MPS: Monetary Policy Committee cuts interest rate by another 200bps

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In its emergency meeting held today, the Monetary Policy Committee (MPC) cut interest rates by an additional 200bps to 9.0%, taking the cumulative reduction to 425bps since the past month. The expedited pace of monetary easing has overshot our original estimates whereby we projected a 100bps cut by May20. In light of the anticipated contraction in the economy post the outbreak, the SBP likely opted for a proactive approach to mitigate its impact and counteract the slowdown. Key highlights of the Monetary Policy Statement (MPS) are:

Global and domestic outlook has further deteriorated since the last MPC meeting. As per projections released this week by the IMF, the world economy is expected to contract by 3 percent in 2020, sharpest since the great depression. As a reference point highlighting the severity of the present crisis, the global economy contacted by 0.07 percent during the global financial crisis in 2009.


Global oil prices have declined further, with futures markets suggesting low prices will persist. In the domestic economy, high-frequency indicators of activity―including retail sales, credit card spending, cement production, export orders, tax collections, and mobility data from Google’s Community Mobility Reports―suggest a significant slowdown in most parts of the economy in recent weeks.

Inflation has witnessed a marked slowdown since the past month evidenced by both a reduction in CPI (10.24% during Mar20 vs. 14.56% during Jan20) and a reduction in SPI (-2.65% since 20th March’20).

As per the SBP, Pakistan’s economy is expected to contract by 1.5 percent in FY20 before recovering to around 2 percent growth in FY21. Inflation is expected to be close to 11-12 percent this fiscal year, and to fall to 7-9 percent range next fiscal year.

Headline inflation may rise in case of temporary supply disruptions or food price shocks, but is unlikely to generate strong second-round effects due to the weakness of the economy. Moreover, the inflationary impact of the recent exchange rate depreciation is expected to be contained given low import demand and falling global prices.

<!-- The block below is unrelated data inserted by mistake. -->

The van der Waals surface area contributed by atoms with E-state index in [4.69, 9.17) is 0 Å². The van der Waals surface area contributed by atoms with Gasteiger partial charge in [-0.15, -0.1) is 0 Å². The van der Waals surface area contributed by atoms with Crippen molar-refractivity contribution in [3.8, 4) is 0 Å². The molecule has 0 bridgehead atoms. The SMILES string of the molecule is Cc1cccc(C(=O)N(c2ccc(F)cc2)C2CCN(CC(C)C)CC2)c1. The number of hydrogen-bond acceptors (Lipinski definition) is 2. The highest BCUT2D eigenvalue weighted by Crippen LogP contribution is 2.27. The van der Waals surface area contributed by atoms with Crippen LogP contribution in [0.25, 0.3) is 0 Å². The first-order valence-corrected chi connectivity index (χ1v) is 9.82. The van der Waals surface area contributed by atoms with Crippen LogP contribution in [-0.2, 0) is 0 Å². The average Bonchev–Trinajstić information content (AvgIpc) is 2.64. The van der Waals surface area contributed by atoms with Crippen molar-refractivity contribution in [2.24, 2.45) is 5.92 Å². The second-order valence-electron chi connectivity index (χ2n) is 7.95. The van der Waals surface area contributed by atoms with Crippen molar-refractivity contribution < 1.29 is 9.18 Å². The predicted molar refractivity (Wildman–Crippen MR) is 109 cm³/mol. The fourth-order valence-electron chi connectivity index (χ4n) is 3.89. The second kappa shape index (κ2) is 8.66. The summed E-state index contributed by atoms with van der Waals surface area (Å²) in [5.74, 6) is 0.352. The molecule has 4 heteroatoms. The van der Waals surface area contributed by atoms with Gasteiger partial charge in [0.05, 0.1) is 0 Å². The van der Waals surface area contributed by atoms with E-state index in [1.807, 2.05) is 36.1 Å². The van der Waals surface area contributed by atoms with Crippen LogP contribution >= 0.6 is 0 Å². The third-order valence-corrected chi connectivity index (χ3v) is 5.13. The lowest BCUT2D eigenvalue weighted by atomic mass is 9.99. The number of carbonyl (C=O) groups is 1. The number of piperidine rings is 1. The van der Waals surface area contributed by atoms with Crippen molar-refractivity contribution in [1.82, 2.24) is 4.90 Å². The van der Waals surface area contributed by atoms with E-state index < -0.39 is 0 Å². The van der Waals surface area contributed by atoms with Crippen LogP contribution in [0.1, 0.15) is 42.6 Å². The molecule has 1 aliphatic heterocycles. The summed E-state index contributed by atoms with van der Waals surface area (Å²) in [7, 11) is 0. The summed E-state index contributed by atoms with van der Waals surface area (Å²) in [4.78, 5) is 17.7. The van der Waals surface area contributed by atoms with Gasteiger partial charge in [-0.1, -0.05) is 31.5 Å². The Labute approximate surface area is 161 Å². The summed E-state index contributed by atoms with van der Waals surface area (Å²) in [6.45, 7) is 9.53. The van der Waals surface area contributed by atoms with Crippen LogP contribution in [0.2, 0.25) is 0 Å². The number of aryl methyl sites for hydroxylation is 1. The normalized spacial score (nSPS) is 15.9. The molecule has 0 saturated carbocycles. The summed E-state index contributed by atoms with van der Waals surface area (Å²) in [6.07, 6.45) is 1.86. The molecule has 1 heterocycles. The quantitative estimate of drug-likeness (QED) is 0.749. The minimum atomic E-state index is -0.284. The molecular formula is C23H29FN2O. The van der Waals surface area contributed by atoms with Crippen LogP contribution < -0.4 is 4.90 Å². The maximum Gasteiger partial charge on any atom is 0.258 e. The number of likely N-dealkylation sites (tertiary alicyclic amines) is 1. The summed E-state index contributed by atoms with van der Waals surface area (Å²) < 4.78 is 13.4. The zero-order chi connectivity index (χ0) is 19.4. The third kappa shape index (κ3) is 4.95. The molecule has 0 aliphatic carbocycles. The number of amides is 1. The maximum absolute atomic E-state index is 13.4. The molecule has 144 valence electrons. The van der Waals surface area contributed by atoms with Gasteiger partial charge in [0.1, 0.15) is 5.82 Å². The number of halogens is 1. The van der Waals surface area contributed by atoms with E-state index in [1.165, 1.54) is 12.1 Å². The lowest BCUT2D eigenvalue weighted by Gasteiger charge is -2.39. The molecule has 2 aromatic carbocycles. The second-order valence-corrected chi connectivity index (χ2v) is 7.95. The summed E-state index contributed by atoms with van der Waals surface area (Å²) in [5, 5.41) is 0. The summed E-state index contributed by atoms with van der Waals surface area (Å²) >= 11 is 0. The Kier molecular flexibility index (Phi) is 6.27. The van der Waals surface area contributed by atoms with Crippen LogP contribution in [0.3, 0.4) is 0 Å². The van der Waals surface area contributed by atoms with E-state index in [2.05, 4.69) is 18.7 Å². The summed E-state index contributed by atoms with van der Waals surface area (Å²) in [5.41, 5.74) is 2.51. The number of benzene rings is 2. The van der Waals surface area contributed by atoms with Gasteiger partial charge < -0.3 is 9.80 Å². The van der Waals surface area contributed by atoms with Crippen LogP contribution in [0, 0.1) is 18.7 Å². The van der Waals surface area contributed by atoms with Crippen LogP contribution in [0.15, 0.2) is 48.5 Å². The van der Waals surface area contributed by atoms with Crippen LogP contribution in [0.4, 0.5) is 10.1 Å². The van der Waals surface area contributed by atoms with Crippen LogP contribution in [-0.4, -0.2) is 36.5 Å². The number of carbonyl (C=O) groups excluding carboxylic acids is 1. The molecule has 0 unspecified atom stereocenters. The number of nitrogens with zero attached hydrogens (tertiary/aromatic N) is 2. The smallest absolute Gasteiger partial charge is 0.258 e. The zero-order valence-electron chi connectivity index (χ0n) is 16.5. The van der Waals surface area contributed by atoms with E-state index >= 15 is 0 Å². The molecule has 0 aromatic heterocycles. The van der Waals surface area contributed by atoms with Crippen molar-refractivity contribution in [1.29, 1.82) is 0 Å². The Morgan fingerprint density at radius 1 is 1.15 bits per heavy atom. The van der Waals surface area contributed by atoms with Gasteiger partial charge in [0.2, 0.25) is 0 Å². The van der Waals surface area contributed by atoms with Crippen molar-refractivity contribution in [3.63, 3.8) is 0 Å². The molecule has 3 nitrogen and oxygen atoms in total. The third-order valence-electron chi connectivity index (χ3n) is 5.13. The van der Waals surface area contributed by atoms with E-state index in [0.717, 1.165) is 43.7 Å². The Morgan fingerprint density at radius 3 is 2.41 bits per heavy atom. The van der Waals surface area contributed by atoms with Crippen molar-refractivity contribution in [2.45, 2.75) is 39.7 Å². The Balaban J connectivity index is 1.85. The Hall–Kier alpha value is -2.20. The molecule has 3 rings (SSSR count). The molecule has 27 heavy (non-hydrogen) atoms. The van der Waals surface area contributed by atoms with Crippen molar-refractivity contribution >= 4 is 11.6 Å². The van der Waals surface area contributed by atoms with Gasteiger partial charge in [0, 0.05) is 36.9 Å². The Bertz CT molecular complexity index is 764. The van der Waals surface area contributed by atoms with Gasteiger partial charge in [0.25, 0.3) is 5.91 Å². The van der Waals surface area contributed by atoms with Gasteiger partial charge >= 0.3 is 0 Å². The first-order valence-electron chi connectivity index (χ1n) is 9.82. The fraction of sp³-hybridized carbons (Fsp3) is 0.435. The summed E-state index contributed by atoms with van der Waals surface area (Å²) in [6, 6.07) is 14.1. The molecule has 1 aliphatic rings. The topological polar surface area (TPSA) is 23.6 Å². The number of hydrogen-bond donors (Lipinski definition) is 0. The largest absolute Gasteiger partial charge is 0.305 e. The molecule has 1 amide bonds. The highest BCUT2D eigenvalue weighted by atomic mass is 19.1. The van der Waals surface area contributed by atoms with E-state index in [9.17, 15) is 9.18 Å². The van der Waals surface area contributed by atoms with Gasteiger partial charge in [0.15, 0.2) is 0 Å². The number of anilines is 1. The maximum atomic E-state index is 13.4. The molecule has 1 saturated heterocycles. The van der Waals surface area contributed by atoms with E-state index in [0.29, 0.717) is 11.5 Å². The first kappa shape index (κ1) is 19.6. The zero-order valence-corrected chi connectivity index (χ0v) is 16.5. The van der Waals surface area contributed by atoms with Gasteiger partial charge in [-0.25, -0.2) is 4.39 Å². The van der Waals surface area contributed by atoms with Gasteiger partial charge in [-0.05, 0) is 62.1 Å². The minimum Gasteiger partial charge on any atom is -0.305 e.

This cut in interest rates may pull real interest rates into the negative territory as SBP has kept its medium term inflation outlook to 7%-9%.


The MPC was of the view that this action would cushion the impact of the Coronavirus shock on growth and employment, ease borrowing costs and the debt service burden and maintaining financial stability. It would also help ensure that economic activity is better placed to recover when the pandemic subsides.

This cut in discount rates could further add to the downside pressure on the Pak Rupee. Note that the PKR depreciated by ~7% during the past 5 weeks the previous reductions, which might have precipitated in net foreign outflow of USD 1.8bn from Pakistan’s debt market during Mar20. While investments of only USD 0.83bn remain from the original USD 3.50bn, we believe the Pak Rupee may maintain its downward trajectory over the medium term.

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We believe this cut will bode well for cyclical industries such as cements, steels, and automobiles, all of which may benefit from the eventual resumption of economic activity in the post-outbreak period. Moreover, leveraged sectors such as textiles, OMCs, in addition to steels and cements, will benefit from a reduction in financial charges. Furthermore, we believe yield plays such as IPPs and Fertilizers may garner attention as reduced interest rates increase the overall attractiveness of their dividend yields.

KASB Research

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